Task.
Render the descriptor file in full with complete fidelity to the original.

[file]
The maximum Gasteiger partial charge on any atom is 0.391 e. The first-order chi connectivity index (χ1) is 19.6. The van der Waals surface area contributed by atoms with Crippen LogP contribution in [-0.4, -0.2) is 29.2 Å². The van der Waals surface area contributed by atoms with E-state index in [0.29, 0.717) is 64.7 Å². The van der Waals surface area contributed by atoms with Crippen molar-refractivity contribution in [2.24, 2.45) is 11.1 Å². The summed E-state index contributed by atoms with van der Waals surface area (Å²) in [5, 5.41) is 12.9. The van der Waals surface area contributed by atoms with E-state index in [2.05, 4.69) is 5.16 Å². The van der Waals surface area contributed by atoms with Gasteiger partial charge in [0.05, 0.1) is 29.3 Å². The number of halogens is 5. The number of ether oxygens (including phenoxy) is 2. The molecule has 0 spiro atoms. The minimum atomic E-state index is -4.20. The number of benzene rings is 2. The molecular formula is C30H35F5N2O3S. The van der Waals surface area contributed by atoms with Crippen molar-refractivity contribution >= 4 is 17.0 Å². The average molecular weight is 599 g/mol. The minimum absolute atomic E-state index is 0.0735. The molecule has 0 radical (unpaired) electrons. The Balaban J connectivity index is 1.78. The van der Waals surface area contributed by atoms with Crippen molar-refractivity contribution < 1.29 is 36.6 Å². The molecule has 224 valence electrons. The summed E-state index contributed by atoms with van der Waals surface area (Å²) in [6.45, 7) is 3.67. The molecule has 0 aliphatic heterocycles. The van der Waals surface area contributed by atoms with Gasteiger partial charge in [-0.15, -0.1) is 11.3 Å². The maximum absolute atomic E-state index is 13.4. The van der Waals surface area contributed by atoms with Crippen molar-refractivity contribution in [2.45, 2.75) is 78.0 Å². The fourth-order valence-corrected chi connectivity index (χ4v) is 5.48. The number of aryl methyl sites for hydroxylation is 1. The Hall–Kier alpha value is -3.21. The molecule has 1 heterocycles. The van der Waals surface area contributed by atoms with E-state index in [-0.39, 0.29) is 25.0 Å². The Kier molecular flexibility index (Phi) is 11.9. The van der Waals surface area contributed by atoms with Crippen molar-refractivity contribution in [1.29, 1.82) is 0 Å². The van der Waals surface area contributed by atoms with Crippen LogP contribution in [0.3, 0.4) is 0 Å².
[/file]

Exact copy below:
The maximum Gasteiger partial charge on any atom is 0.391 e. The first-order chi connectivity index (χ1) is 19.6. The van der Waals surface area contributed by atoms with Crippen LogP contribution in [-0.4, -0.2) is 29.2 Å². The van der Waals surface area contributed by atoms with E-state index in [0.29, 0.717) is 64.7 Å². The van der Waals surface area contributed by atoms with Crippen molar-refractivity contribution in [2.24, 2.45) is 11.1 Å². The summed E-state index contributed by atoms with van der Waals surface area (Å²) in [5, 5.41) is 12.9. The van der Waals surface area contributed by atoms with E-state index in [2.05, 4.69) is 5.16 Å². The van der Waals surface area contributed by atoms with Gasteiger partial charge in [0.05, 0.1) is 29.3 Å². The number of halogens is 5. The number of ether oxygens (including phenoxy) is 2. The molecule has 0 spiro atoms. The minimum atomic E-state index is -4.20. The number of benzene rings is 2. The molecular formula is C30H35F5N2O3S. The van der Waals surface area contributed by atoms with Crippen molar-refractivity contribution >= 4 is 17.0 Å². The average molecular weight is 599 g/mol. The minimum absolute atomic E-state index is 0.0735. The molecule has 0 radical (unpaired) electrons. The Balaban J connectivity index is 1.78. The van der Waals surface area contributed by atoms with Crippen molar-refractivity contribution < 1.29 is 36.6 Å². The molecule has 224 valence electrons. The summed E-state index contributed by atoms with van der Waals surface area (Å²) in [6.45, 7) is 3.67. The molecule has 0 aliphatic heterocycles. The van der Waals surface area contributed by atoms with Gasteiger partial charge in [-0.15, -0.1) is 11.3 Å². The maximum absolute atomic E-state index is 13.4. The van der Waals surface area contributed by atoms with Crippen molar-refractivity contribution in [2.45, 2.75) is 78.0 Å². The fourth-order valence-corrected chi connectivity index (χ4v) is 5.48. The number of aryl methyl sites for hydroxylation is 1. The Hall–Kier alpha value is -3.21. The molecule has 1 heterocycles. The van der Waals surface area contributed by atoms with E-state index in [-0.39, 0.29) is 25.0 Å². The Kier molecular flexibility index (Phi) is 11.9. The van der Waals surface area contributed by atoms with Crippen molar-refractivity contribution in [1.29, 1.82) is 0 Å². The van der Waals surface area contributed by atoms with Crippen LogP contribution in [0.3, 0.4) is 0 Å².